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Motorola Burned on Q2 Sales Hopes

Thanks to weak cell phone shipments in Europe and Asia, Motorola  said it expects second-quarter sales to be between $8.6 billion to $8.7 billion and that its mobile device unit will not be profitable for the full year.

The news, which sent Motorola shares down 20 cents to $17.75 in morning trading, has prompted at least one analyst to say Samsung would catch Motorola before Motorola catches market leader Nokia .

Motorola had originally targeted $9.4 billion in revenues for Q2. The company said in a statement it expects Q2 mobile device shipments to be approximately 35 million to 36 million handsets, or almost 10 million fewer units than the company sold in Q1.

The company also said it expects a second-quarter loss per share of 2 cents to 4 cents from continuing operations, including charges associated with the layoffs it announced.

Motorola added that its mobile device business is expected to have a larger operating loss in Q2 compared to Q1, and the unit will not be profitable for the full year. In related news, the company said Stu Reed, executive vice president of Motorola's supply chain organization, has been installed as president of Motorola's mobile device unit.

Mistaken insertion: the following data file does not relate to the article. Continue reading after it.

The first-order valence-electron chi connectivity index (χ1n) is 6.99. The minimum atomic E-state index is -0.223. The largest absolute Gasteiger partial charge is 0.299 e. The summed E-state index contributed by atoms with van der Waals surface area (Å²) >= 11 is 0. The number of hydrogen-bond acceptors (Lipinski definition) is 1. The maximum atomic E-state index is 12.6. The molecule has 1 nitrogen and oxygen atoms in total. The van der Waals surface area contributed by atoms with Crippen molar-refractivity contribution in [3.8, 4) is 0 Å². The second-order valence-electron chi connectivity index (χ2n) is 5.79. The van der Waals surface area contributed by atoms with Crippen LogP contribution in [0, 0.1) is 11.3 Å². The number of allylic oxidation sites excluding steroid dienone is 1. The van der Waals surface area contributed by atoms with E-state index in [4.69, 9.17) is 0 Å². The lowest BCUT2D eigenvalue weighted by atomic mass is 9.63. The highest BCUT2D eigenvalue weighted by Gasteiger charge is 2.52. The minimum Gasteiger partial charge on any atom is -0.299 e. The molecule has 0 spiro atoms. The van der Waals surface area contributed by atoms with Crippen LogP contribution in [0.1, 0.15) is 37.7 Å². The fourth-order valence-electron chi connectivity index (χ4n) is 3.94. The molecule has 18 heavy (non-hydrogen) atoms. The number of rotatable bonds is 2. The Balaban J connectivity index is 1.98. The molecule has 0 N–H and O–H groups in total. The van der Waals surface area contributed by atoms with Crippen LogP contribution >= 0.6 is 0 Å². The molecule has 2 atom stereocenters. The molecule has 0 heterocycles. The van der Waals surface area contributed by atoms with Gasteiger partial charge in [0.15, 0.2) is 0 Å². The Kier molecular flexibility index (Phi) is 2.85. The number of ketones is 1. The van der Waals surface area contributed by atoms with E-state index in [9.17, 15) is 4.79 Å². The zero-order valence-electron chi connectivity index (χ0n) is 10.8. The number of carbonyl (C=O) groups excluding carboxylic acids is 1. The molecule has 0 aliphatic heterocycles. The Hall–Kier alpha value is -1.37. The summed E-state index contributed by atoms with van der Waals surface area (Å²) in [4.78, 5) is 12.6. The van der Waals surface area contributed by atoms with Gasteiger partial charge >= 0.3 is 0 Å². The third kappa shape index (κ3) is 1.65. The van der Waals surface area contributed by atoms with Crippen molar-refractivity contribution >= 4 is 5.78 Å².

Motorola said it will provide further perspective on the year during the company's quarterly earnings call on Thursday, July 19. The company will also provide an update on the its strategy and progress at its financial analyst meeting, which has been rescheduled for sometime in September.

No buts about it, Motorola has had a rough year.

With competition to pump out the latest and greatest smartphones at level 10, Motorola has been struggling to keep up with Nokia, which has attracted interest with strong multimedia capabilities in its newer handhelds. The high-profile splash of Apple's new iPhone is anything but aloe for these burns.

In January, Motorola slashed 3,500 jobs after a 48 percent income drop in Q4 2006. Two months later, the company lowered Q1 guidance, citing poor performance of, what else, its cell phone unit.

Despite the warnings and job cuts, Motorola launched a new line of multimedia-intensive Razrs and Rokrs at a Mew York press event in May, only to temper any enthusiasm by announcing 4,000 more job cuts two weeks later.

The flagging financials have left some investors, including luminary investor Carl Icahn, to demand CEO Ed Zander to step down. Icahn, not one to watch a company he has a fiduciary interest in struggle, was denied a board seat in May after a proxy fight.

Experts speculate that shareholders are giving Zander, who enjoyed success at Sun Microsystems , ample opportunity to right the ship.

But at what cost? Cowen and Company analyst Matthew Hoffman surmised in a research note Thursday that "instead of catching Nokia for the global share lead, it now looks as though Samsung will catch Motorola."

"We believe Motorola's depressed unit volumes are company specific in 2Q," Hoffman said in his note. "We expect strong quarter-to-quarter unit progress from Samsung will be reported tonight, possibly exceeding Motorola for 2Q07."

Motorola has not been alone in its struggles; Palm is suffering from similar handset weaknesses and sold a 25 percent stake to private-equity firm Elevation Partners under a recapitalization plan.